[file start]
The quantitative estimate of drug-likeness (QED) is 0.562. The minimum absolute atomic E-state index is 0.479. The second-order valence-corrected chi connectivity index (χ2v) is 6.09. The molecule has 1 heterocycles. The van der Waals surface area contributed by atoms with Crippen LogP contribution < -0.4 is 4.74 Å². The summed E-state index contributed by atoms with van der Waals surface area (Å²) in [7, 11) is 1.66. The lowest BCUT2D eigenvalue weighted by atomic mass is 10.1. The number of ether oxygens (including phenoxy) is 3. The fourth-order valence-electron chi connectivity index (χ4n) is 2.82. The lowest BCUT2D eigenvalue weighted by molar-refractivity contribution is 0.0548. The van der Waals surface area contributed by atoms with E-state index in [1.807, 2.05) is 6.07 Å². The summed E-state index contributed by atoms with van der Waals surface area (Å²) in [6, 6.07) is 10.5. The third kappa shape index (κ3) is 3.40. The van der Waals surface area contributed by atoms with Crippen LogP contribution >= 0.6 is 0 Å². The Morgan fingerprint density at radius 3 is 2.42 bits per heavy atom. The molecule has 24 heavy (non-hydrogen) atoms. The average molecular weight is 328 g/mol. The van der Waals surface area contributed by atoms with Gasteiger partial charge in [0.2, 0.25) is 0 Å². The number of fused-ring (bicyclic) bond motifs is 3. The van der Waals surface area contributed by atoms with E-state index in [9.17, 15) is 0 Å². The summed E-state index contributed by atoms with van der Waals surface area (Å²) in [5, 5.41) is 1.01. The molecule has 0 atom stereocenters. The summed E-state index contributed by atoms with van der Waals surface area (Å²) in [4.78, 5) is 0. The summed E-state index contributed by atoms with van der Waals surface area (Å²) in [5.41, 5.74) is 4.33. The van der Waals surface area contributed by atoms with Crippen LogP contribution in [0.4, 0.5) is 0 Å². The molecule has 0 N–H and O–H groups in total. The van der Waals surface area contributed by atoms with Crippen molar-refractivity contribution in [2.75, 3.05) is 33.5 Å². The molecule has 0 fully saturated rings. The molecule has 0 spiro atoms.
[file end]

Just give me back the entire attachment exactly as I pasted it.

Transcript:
The quantitative estimate of drug-likeness (QED) is 0.562. The minimum absolute atomic E-state index is 0.479. The second-order valence-corrected chi connectivity index (χ2v) is 6.09. The molecule has 1 heterocycles. The van der Waals surface area contributed by atoms with Crippen LogP contribution < -0.4 is 4.74 Å². The summed E-state index contributed by atoms with van der Waals surface area (Å²) in [7, 11) is 1.66. The lowest BCUT2D eigenvalue weighted by atomic mass is 10.1. The number of ether oxygens (including phenoxy) is 3. The fourth-order valence-electron chi connectivity index (χ4n) is 2.82. The lowest BCUT2D eigenvalue weighted by molar-refractivity contribution is 0.0548. The van der Waals surface area contributed by atoms with E-state index in [1.807, 2.05) is 6.07 Å². The summed E-state index contributed by atoms with van der Waals surface area (Å²) in [6, 6.07) is 10.5. The third kappa shape index (κ3) is 3.40. The van der Waals surface area contributed by atoms with Crippen LogP contribution >= 0.6 is 0 Å². The Morgan fingerprint density at radius 3 is 2.42 bits per heavy atom. The molecule has 24 heavy (non-hydrogen) atoms. The average molecular weight is 328 g/mol. The van der Waals surface area contributed by atoms with Gasteiger partial charge in [0.2, 0.25) is 0 Å². The number of fused-ring (bicyclic) bond motifs is 3. The van der Waals surface area contributed by atoms with E-state index in [9.17, 15) is 0 Å². The summed E-state index contributed by atoms with van der Waals surface area (Å²) in [5, 5.41) is 1.01. The molecule has 0 atom stereocenters. The summed E-state index contributed by atoms with van der Waals surface area (Å²) in [4.78, 5) is 0. The summed E-state index contributed by atoms with van der Waals surface area (Å²) in [5.41, 5.74) is 4.33. The van der Waals surface area contributed by atoms with Crippen LogP contribution in [0.4, 0.5) is 0 Å². The molecule has 0 N–H and O–H groups in total. The van der Waals surface area contributed by atoms with Crippen molar-refractivity contribution in [2.75, 3.05) is 33.5 Å². The molecule has 0 fully saturated rings. The molecule has 0 spiro atoms.